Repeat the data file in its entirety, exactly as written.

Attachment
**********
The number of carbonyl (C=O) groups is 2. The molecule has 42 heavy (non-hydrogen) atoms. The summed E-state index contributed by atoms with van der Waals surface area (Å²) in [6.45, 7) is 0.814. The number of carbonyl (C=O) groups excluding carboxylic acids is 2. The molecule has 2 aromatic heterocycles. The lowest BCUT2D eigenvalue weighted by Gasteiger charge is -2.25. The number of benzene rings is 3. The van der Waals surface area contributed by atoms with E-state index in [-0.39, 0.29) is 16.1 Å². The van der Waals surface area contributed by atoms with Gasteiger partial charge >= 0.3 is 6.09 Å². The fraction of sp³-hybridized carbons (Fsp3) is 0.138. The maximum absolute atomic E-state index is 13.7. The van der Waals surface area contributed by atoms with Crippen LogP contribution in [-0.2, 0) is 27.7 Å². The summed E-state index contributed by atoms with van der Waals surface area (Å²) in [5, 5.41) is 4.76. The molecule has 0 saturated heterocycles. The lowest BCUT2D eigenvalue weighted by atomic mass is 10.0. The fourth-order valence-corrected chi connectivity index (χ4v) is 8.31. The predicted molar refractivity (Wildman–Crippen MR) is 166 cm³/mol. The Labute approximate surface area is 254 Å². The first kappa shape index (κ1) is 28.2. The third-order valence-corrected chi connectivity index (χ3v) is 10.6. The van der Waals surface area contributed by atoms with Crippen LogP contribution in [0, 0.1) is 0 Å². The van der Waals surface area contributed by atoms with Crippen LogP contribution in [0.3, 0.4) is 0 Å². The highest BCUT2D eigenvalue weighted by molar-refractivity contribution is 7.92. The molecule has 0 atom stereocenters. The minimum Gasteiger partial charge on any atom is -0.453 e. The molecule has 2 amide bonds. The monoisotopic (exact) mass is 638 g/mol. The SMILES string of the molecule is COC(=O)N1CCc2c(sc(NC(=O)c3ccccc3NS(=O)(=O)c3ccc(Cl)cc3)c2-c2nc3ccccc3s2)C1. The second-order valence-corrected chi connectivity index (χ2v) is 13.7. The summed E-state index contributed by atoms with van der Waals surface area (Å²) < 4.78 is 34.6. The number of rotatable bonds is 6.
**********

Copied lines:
The number of carbonyl (C=O) groups is 2. The molecule has 42 heavy (non-hydrogen) atoms. The summed E-state index contributed by atoms with van der Waals surface area (Å²) in [6.45, 7) is 0.814. The number of carbonyl (C=O) groups excluding carboxylic acids is 2. The molecule has 2 aromatic heterocycles. The lowest BCUT2D eigenvalue weighted by Gasteiger charge is -2.25. The number of benzene rings is 3. The van der Waals surface area contributed by atoms with E-state index in [-0.39, 0.29) is 16.1 Å². The van der Waals surface area contributed by atoms with Gasteiger partial charge >= 0.3 is 6.09 Å². The fraction of sp³-hybridized carbons (Fsp3) is 0.138. The maximum absolute atomic E-state index is 13.7. The van der Waals surface area contributed by atoms with Crippen LogP contribution in [-0.2, 0) is 27.7 Å². The summed E-state index contributed by atoms with van der Waals surface area (Å²) in [5, 5.41) is 4.76. The molecule has 0 saturated heterocycles. The lowest BCUT2D eigenvalue weighted by atomic mass is 10.0. The fourth-order valence-corrected chi connectivity index (χ4v) is 8.31. The predicted molar refractivity (Wildman–Crippen MR) is 166 cm³/mol. The Labute approximate surface area is 254 Å². The first kappa shape index (κ1) is 28.2. The third-order valence-corrected chi connectivity index (χ3v) is 10.6. The van der Waals surface area contributed by atoms with Crippen LogP contribution in [0, 0.1) is 0 Å². The van der Waals surface area contributed by atoms with Crippen LogP contribution in [0.3, 0.4) is 0 Å². The highest BCUT2D eigenvalue weighted by molar-refractivity contribution is 7.92. The molecule has 0 atom stereocenters. The minimum Gasteiger partial charge on any atom is -0.453 e. The molecule has 2 amide bonds. The monoisotopic (exact) mass is 638 g/mol. The SMILES string of the molecule is COC(=O)N1CCc2c(sc(NC(=O)c3ccccc3NS(=O)(=O)c3ccc(Cl)cc3)c2-c2nc3ccccc3s2)C1. The second-order valence-corrected chi connectivity index (χ2v) is 13.7. The summed E-state index contributed by atoms with van der Waals surface area (Å²) < 4.78 is 34.6. The number of rotatable bonds is 6.